Transfer only a list of files with rsync

Transferring a list of files from one server to another maybe not so easy as it looks like, if the list consists of files with symlinks in the paths. Consider the following example:

/mnt/storage1/dir1/subdir1/file1
/mnt/storage1/dir1/subdir2/file2
/mnt/storage1/dir1/subdir3/file3

But what if the subdir3 is a symlink to a sub-directory:

/mnt/storage1/dir1/subdir3 -> /mnt/storage2/dir1/subdir3

STEP 1) Generate a list of only files following the symlinks if they exist.

The best way is to use Linux command find:

find -L /mnt/storage1/ -type f &> find.files.log

The option “-L” instructs the find to follow symbolic links and the test for the file (-type f) will always match against the type of the file that the symbolic link points to and not the symlink itself.

STEP 2) rsync the list of the files

There are several options (–copy-links –copy-dirlinks), which must be used with rsync command to be able to transfer the list of files, which may include symlink directories in the files’ paths:

rsync --copy-links --copy-dirlinks --partial --files-from=/root/find.files.log --verbose --progress --stats --times --perms --owner --group 10.10.10.10::storage /

The command above uses the rsync daemon started on the source server with shared root under the name “root” in the rsync configuration. Here is a sample rsync daemon configuration (/etc/rsyncd.conf):

pid file = /run/rsyncd.pid
use chroot = yes
read only = yes
hosts allow = 10.10.10.10/24
hosts deny = *

[root]
        uid=0
        gid=0
        path = /
        comment = root partition
        exclude = /proc /sys

Of course, a relative path could be used in the rsync daemon configuration if the file generated is also a relative path. For simplicity, here the whole real path is used.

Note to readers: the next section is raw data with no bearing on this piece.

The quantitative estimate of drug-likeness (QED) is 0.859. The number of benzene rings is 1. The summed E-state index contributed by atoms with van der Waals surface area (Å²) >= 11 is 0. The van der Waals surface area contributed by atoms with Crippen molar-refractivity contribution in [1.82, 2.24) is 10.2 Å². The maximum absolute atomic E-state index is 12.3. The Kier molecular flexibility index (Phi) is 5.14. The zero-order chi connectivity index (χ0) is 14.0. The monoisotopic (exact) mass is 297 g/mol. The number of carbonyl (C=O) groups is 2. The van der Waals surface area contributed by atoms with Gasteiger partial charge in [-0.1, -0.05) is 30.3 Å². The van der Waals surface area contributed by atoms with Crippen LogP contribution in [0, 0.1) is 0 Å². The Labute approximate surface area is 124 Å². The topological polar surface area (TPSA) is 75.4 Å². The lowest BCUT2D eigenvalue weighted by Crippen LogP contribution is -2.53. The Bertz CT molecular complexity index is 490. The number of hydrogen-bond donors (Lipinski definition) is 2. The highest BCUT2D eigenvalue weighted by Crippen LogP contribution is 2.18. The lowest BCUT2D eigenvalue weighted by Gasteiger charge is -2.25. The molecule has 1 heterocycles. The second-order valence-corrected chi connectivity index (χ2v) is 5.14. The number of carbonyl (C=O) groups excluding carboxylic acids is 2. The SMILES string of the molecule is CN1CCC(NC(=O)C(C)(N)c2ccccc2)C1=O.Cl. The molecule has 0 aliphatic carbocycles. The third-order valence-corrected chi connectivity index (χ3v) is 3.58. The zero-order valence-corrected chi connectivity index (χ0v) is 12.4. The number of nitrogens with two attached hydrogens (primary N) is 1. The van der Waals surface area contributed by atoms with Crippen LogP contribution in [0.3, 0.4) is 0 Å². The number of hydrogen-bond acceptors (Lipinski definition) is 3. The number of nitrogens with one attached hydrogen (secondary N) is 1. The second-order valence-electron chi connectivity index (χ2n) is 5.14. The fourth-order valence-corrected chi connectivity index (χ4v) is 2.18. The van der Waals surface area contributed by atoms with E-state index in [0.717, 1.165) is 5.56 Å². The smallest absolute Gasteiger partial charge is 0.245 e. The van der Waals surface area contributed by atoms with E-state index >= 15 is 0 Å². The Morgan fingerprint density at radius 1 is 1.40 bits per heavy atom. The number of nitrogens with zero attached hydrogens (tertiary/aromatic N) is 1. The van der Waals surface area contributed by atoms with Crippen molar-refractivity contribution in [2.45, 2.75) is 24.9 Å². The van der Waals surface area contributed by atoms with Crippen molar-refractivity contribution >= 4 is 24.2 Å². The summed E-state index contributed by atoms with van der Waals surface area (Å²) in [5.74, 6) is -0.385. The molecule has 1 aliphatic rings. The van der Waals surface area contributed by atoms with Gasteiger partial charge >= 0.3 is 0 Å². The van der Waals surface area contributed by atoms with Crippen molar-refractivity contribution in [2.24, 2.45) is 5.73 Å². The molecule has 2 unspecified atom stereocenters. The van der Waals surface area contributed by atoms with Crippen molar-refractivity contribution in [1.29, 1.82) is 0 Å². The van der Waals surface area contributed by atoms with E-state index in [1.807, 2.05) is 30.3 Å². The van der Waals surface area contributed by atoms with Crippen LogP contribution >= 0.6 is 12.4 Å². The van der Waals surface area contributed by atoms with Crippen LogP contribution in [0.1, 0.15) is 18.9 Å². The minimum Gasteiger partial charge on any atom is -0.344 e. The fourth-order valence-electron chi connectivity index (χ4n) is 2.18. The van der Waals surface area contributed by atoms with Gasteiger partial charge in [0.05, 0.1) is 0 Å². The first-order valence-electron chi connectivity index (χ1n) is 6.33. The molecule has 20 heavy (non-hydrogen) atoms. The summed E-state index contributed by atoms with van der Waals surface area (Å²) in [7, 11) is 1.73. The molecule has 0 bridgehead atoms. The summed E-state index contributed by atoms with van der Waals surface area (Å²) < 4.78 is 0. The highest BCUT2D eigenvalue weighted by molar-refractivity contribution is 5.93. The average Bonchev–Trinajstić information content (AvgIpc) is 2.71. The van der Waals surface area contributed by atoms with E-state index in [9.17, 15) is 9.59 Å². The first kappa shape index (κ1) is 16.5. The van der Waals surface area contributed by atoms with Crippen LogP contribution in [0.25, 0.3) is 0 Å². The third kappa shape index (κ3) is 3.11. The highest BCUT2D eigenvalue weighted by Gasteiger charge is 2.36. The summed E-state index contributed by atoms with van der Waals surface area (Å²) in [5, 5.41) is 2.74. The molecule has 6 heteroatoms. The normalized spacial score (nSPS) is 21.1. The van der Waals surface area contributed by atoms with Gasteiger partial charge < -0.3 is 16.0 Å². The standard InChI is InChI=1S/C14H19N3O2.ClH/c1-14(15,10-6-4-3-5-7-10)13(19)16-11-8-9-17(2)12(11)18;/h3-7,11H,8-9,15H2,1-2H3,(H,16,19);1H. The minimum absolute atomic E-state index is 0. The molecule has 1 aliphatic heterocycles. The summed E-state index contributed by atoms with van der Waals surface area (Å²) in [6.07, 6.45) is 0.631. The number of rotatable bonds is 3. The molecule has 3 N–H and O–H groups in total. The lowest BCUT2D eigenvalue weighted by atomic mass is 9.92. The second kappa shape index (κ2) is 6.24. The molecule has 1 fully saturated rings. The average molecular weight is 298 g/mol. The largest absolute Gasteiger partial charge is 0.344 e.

In addition, the rsync could be used without a rsync daemon, but in conjunction with ssh daemon:

rsync --rsh='ssh -p 22 -l root' --copy-links --copy-dirlinks --partial --files-from=/root/find.files.log --verbose --progress --stats --times --perms --owner --group 10.10.10.10:/ /

Again, because the files in the find.files.log are with absolute paths the root / must be used in the rsync command. Relative paths may be used, too.

rsync and selinux – opendir failed: Permission denied

Selinux could sometime mess up with your setup. Let’s say you configured your rsync daemon but still, you get the error related to permissions when executing the rsync to copy files!

rsync: opendir "/." (in backup2) failed: Permission denied (13)

Apparently, the rsync client connects to the server and it finds there is a section name “backup2”, but still no permission despite you explicitly set in the section uid and ig to be root (uid=0 and gid=0 in the section)!

The most common reason is

selinux denies rsync process to open the directory exported by the path in your rsync configuration file.

By default, Selinux will deny access to any of the files and directories in your system! In most cases here what can you help:

setsebool -P rsync_export_all_ro=1

rsync_export_all_ro will export any files and directories read-only and requests like above will not be denied.
The capital letter “-P” is to set it permanently for the system over reboots.
Keep on reading!